The Southern Belles. Friday, Doors at 7 p.m., the Southern Café & Music Hall, Charlottesville. Playing a high-octane mix of funky psychedelic rock ‘n’ roll, the Southern Belles perform hundreds of shows and festivals each year. Their ability to instinctively communicate with one another was apparent right from the start, but as they’ve continued to play together this cultured ability has grown exponentially. The Southern Belles‘ road-tested sound has earned them a devout following, with fans traveling far and wide to catch the show. With their new album Close To Sunrise, the Southern Belles are picking up steam and gaining national notoriety for their original compositions and song craft. Their songs are both fun and moving, with lyrical stories evoking familiar emotions and complex musical journeys. Wherever the Southern Belles are, they are sure to bring the party with them.
WellRED Comedy Tour. Saturday, Doors at 5:30 p.m., the Southern Café & Music Hall, Charlottesville. This trio of Southern funnymen follows in the footsteps of a long, distinguished tradition of Southern humorists. There’s the satire of Mark Twain, the bumbling foolery of the over-educated Ignatius J. Reilly in John Kennedy Toole’s A Confederacy of Dunces, and now Trae Crowder, Drew Morgan, and Corey Ryan Forrester. Smart, hilarious, and incisive, the trio tackles people’s preconceptions about the South head-on. Equal parts laugh-out-loud funny and socially conscious, their show illuminates our own prejudices about a region known for its, well, prejudices. Trae Crowder has been performing his particular brand of Southern-fried intellectual comedy in the Southeast and beyond for the past six years. Hailing from rural Tennessee, Drew Morgan draws on his experiences as a small-town son of a preacher man who has lived in Africa, Australia, Miami, Boston, and (currently) New York City. Weaving his stories together with observations on culture, religion, and identity, his stage presence is a mixture of Surrealism and Samuel Clemens. Corey has been writing and performing stand-up comedy since the age of 16—before he could legally work in a comedy club. His Georgia roots have given Corey an affinity for Southern wit and storytelling. He may often wear a Pabst Blue Ribbon hat, but don’t assume there is anything blue collar about him. “CoFo” has thoughts on everything from race to religion, politics, and gender. Come out and watch these lampooners take on the South—and maybe even the Piedmont!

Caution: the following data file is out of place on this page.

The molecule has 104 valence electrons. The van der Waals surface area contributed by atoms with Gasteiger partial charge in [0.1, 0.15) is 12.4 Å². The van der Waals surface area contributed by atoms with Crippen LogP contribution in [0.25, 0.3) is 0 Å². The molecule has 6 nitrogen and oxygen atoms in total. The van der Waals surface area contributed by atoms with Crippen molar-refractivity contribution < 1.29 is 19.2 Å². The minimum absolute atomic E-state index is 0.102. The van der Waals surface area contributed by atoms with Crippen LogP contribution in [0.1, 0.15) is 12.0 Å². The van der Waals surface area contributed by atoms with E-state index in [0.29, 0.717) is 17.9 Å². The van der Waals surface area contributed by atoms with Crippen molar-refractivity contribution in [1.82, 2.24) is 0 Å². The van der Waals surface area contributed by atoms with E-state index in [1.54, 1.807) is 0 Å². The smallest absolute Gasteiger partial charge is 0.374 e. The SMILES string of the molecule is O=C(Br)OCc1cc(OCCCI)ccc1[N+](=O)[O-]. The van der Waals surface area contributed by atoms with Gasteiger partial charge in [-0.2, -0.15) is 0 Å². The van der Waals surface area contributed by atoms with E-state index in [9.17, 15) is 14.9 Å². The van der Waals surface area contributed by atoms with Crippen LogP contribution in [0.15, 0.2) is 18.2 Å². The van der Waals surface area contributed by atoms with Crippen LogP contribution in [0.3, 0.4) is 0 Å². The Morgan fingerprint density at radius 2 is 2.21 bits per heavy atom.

Sparky and Rhonda. Sunday, 4 p.m., Barns of Rose Hill, Berryville. Sparky and Rhonda are sure to deliver an uplifting performance of toe-tapping music spiced with humor, history, and tall tales as they sing songs and tell stories from the American folk tradition. They take their audience on an educational and emotional journey that ranges from poignant stories of slavery and war to an amusing rendition of a Briar Rabbit tale or their witty commentaries on current events. Their music includes a variety of old-time blues, Appalachian music, slave songs, Civil War music, spirituals, work songs, ballads, civil rights music, and their own original compositions. They accompany themselves with fingerstyle picking and bottleneck blues guitar, blues harmonica, old-time banjo, piano, spoons, and bones. Over fifty years of performing, Sparky and Rhonda have performed at the Kennedy Center in Washington, D.C., and the Smithsonian Folklife Festival as well as NPR’s “On Point,” “Prairie Home Companion,” “Mountain Stage,” and “Morning Edition.” Their recording Treasures & Tears was nominated for a W.C. Handy Award, and their music is also included on the Grammy-nominated anthology, Singing Through the Hard Times.
*GALLERY OPENING & RECEPTION* Body Ornaments: The Work of Janet Fieldhouse. Friday, 7:30 p.m., Kluge-Ruhe Aboriginal Art Collection, Charlottesville. Body Ornaments is an exhibition of works that sits at the intersection between contemporary ceramic practice and the cultural traditions of the Torres Strait Islands. Janet Fieldhouse’s “woven” ceramic practice is particularly inspired by historical and contemporary practices of Torres Strait women, such as the creation of mats, baskets, pendants and armbands. Other works created by Fieldhouse explore her desire to preserve designs from female rituals of scarification, where a woman’s skin is cut or burned to produce permanent markings in scar tissue rather than ink. While this is no longer practiced today, the designs retain their cultural significance, and it is these two-dimensional patterns that Fieldhouse transforms into her raku clay sculptures. The Curatorial Lab at the University of Virginia is a new object-based experiential learning initiative at the Kluge-Ruhe Aboriginal Art Collection of UVa. Students from the art history and anthropology departments have been invited to curate an exhibition from the world-class collections at Kluge-Ruhe.
Winemaker’s Dinner. Saturday, 6–9 p.m., Prince Michel Vineyard, Leon.
The Importance of Being Earnest. Friday–Sunday, Showtimes Vary, Franklin Park Arts Center, Purcellville.
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